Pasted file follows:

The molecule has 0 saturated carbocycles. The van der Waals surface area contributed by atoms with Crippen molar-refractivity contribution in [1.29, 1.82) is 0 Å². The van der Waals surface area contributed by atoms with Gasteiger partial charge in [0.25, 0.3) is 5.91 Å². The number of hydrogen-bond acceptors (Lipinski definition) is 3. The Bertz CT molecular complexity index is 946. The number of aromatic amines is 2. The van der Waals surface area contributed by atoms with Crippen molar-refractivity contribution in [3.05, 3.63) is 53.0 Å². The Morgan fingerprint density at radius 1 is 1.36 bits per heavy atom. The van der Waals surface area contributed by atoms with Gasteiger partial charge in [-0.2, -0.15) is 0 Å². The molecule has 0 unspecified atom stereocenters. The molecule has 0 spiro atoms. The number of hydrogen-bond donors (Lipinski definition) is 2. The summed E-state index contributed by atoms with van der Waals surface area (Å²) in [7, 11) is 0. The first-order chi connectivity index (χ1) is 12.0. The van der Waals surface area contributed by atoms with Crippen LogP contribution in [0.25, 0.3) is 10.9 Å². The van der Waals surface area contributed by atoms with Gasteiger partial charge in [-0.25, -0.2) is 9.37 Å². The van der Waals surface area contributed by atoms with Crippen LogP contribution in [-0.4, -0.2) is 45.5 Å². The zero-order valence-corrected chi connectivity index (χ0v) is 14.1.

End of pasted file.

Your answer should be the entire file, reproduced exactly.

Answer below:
The molecule has 0 saturated carbocycles. The van der Waals surface area contributed by atoms with Crippen molar-refractivity contribution in [1.29, 1.82) is 0 Å². The van der Waals surface area contributed by atoms with Gasteiger partial charge in [0.25, 0.3) is 5.91 Å². The number of hydrogen-bond acceptors (Lipinski definition) is 3. The Bertz CT molecular complexity index is 946. The number of aromatic amines is 2. The van der Waals surface area contributed by atoms with Crippen molar-refractivity contribution in [3.05, 3.63) is 53.0 Å². The Morgan fingerprint density at radius 1 is 1.36 bits per heavy atom. The van der Waals surface area contributed by atoms with Gasteiger partial charge in [-0.2, -0.15) is 0 Å². The molecule has 0 unspecified atom stereocenters. The molecule has 0 spiro atoms. The number of hydrogen-bond donors (Lipinski definition) is 2. The summed E-state index contributed by atoms with van der Waals surface area (Å²) in [7, 11) is 0. The first-order chi connectivity index (χ1) is 12.0. The van der Waals surface area contributed by atoms with Crippen LogP contribution in [0.25, 0.3) is 10.9 Å². The van der Waals surface area contributed by atoms with Gasteiger partial charge in [-0.25, -0.2) is 9.37 Å². The van der Waals surface area contributed by atoms with Crippen LogP contribution in [-0.4, -0.2) is 45.5 Å². The zero-order valence-corrected chi connectivity index (χ0v) is 14.1.